September 2005 - Posts
As part of my DevCampus website, I plan on allowing people to get newsletters via email or RSS. For those newsletters, I'm building a database table and trying to think of every kind of possible attribute (column) associated with my newsletters I might want to track. After asking my friend Darren for his input he suggested I blog about it to get feedback from readers and so, here you have this blog post. I'm sure a lot of you guys have built a "newsletter table" or something similar before - if so - what did your table or tables look like?
Here's what I have so far: (column name - data type - key)
Title - varchar - Primary Key (the title of the newsletter will be unique and probably include a date reference e.g. "DevCampus.com Newsletter - 9/30/2005")
CreatedDate - datetime (the date someone first creates a newsletter record)
DistributionDate - datetime (the date the newsletter is actually published/mailed)
HTMLContent - text (for subscribers that want HTML emails)
PlainTextContent - text (for subscribers that only want plain text)
PageViewsGenerated - int (to track how many hits to the website came via links in newsletters)
I'm thinking of adding "CreatedBy" and "DistributedBy" foreign key columns to track which user created and published the newsletters - just in case at some point in the future I have someone else help me administrate the site. So anyway, yeah, tell me what you think. You know you don't have anything better to do, LOL.
How should enums be modeled in your database? Static Lookup Table? Or should they be left out of the data model and contained only in the object model? Specifically, I'm thinking about an enum that is represented in the UI layer by something like a combo or list box.
Rather than just coming to a decision on my own - I thought I would open it up to my readers (both of you..heh) to give me your opinions on how enums should be modeled in the database. I'm guessing that there are a couple of different ways of thinking on this that both have convincing arguments.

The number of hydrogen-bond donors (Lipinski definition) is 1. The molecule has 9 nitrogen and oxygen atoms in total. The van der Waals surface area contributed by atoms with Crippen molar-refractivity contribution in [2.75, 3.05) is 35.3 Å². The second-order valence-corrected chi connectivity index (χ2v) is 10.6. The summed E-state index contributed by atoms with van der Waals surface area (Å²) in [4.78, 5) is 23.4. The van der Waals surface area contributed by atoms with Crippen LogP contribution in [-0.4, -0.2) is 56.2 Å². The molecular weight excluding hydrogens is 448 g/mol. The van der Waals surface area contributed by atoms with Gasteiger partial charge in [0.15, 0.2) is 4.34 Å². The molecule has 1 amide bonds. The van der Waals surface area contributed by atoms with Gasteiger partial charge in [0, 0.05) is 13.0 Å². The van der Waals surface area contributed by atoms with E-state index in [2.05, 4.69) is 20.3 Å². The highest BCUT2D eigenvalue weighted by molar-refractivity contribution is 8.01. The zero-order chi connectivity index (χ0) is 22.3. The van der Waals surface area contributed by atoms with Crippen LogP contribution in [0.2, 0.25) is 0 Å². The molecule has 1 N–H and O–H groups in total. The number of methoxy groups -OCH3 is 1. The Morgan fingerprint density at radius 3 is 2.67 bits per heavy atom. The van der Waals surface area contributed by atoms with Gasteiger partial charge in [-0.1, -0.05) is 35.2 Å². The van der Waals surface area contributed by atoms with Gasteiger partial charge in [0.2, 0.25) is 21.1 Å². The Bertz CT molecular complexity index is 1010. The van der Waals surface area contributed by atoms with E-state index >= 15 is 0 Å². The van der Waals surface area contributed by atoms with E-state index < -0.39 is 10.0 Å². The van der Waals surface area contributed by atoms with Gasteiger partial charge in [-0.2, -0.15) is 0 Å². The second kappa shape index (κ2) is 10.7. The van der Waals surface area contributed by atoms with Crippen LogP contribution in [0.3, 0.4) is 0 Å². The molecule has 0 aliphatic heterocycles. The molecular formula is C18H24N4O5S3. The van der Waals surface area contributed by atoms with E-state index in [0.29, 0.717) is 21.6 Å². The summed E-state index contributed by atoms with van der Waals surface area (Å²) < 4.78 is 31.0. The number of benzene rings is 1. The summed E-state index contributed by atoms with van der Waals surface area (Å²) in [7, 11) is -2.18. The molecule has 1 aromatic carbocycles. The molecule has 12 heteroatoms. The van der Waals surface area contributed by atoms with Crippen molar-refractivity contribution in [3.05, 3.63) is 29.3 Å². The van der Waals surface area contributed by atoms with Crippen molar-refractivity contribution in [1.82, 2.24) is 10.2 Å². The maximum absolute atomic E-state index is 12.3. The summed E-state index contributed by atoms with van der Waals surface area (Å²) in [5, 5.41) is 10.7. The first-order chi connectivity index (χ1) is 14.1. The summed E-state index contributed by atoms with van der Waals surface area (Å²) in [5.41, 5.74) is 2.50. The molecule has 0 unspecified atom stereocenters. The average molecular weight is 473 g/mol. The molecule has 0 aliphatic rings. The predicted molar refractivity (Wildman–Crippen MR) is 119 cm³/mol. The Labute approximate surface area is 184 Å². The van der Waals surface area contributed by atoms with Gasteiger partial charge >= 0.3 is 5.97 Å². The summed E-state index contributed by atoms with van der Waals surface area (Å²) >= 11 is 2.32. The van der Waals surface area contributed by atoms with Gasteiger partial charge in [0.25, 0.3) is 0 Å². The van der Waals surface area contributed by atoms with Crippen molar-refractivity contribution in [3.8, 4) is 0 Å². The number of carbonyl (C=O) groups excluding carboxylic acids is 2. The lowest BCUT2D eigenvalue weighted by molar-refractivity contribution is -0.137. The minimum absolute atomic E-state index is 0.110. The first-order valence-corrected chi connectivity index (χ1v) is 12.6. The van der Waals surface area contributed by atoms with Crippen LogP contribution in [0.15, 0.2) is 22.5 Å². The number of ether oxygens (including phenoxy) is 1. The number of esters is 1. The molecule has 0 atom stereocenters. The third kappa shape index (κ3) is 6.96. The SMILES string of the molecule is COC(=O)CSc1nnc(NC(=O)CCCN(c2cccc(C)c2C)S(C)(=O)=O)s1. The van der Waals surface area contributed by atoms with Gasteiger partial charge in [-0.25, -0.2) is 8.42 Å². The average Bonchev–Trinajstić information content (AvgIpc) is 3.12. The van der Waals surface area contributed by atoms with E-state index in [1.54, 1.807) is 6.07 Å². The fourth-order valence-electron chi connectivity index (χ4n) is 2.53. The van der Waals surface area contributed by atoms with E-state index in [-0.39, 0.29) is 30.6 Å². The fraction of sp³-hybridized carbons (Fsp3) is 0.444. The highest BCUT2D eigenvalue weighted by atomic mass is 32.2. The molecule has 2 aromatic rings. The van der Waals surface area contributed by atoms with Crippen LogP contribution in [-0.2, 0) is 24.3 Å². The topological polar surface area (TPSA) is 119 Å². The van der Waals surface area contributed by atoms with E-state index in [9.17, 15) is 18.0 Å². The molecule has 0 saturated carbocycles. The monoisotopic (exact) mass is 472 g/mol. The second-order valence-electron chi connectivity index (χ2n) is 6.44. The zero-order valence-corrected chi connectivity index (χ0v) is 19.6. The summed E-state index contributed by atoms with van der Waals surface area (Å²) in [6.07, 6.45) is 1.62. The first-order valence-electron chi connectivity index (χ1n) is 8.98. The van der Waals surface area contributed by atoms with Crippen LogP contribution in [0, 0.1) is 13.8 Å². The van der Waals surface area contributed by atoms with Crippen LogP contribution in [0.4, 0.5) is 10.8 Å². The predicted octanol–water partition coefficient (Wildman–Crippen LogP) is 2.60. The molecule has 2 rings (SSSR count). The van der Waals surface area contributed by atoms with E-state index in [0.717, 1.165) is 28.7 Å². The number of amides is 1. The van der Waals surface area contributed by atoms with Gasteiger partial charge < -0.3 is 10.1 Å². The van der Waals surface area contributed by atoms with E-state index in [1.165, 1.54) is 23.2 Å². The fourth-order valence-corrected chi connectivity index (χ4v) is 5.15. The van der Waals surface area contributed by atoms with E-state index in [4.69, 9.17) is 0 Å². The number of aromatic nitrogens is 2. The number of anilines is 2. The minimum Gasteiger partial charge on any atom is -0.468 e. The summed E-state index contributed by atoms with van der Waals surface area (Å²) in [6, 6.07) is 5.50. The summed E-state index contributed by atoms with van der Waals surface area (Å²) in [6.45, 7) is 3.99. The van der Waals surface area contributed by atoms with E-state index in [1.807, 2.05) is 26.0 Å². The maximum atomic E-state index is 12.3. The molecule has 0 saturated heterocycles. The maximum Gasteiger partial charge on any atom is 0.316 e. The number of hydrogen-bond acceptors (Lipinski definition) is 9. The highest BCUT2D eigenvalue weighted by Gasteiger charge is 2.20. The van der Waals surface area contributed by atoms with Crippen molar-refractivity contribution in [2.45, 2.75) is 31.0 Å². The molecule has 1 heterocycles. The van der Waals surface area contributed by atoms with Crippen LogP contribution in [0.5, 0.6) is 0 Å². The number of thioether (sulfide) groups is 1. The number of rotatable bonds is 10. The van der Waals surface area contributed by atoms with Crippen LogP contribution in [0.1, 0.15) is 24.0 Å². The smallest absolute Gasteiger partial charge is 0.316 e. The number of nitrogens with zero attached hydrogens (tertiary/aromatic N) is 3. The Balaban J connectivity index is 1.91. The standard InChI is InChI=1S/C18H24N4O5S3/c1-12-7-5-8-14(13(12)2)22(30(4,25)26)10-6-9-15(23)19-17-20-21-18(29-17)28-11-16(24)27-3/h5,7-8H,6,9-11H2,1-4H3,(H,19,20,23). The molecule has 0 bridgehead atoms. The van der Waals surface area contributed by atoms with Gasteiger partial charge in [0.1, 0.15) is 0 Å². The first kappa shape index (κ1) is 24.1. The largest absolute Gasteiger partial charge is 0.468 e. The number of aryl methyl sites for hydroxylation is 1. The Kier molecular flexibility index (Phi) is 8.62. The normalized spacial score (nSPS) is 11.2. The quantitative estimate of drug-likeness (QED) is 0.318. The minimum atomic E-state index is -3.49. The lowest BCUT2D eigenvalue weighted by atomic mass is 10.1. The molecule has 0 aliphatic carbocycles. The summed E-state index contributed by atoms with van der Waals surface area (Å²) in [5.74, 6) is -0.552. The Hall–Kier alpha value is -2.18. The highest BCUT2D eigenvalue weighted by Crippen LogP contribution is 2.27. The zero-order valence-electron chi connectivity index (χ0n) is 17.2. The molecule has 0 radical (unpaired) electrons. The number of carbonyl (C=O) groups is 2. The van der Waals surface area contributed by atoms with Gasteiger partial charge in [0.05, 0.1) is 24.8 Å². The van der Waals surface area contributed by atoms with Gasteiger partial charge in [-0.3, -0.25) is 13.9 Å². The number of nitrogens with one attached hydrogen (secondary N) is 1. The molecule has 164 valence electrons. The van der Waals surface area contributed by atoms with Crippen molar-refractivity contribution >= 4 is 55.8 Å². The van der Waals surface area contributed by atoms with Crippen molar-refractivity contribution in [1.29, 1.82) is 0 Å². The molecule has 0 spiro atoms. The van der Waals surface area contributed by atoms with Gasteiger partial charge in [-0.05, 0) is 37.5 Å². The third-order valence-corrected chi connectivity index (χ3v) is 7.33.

This month has been very light on posts, mostly because I'm now splitting my time between blogging here and blogging over on my Project Fazr blog.
In the next month we're going to start divulging more information about our first product and in the month after that probably start looking for beta testers. If you're interested, go have a look here.
I've enjoyed a lot of Scott Berkun's essays and this one is worth a read if you have 15-20 minutes.
#46 - Why Software Sucks
Sitepoint, May 2005
I received this book from Sitepoint shortly after it was published. I was excited to see that it was going to cover AJAX and some more modern techniques that web designers are using today, and not a summary of what was being done a year or two ago. Since I'm usually reading a half-dozen books at any given time, this one sat in the queue of "books to read" for a couple of months before I got around to it. I also have a Firefox Secrets book from Sitepoint that I've begun reading - review forthcoming.
I've read quite a few books on web design from authors like Eric Meyer, Jeffrey Zeldman, Danny Goodman, Scott Isaacs, and others. While the authors name wasn't new to me, I hadn't read too much of his writing before. I'm happy to say that the writing style in this book was very clean and organized - perhaps Stuart is a great writer, or just had a great editor...it's usually at least one of the two. :-) (I've written enough to know that a good copy editor can save your bacon!)
So, the book:
Sometimes I start reading a book with some preconceived notion of what I'm going to learn but with this book I was just going to go along for the ride and really didn't have any expectations. So, I can't really say the book did or did not meet my expectations. Having said that, I think this book does a great job in a few areas.
- After the introduction it gets right to the point, wastes no time. Case in point: Chapters 2, 3, and 4 are on the DOM, Handling DOM Events, and Detecting Browser features. Like I said, all technology introductions were covered in the first chapter.
There had been a lull for a while in getting new guides published to the internet over at Xtras HowToSelectGuides.com
website. Just the other day though, Mike S published the Visual Studio 2005 Guide
, written by Mike Gunderloy
What I'm even more jazzed about is that the first guide that I wrote on .NET Charting components, is next in line to be published. When it gets published, it will be here
As seen earlier on Ryan's Project Fazr blog
, we're looking for a designer
. If you're an artist, wield the photoshop hammer with mighty force, and are just a general multimedia geek, we'd love for you to join us. See the second link in this post for a better description of what exactly we're looking for and how it would work out, who to contact, etc.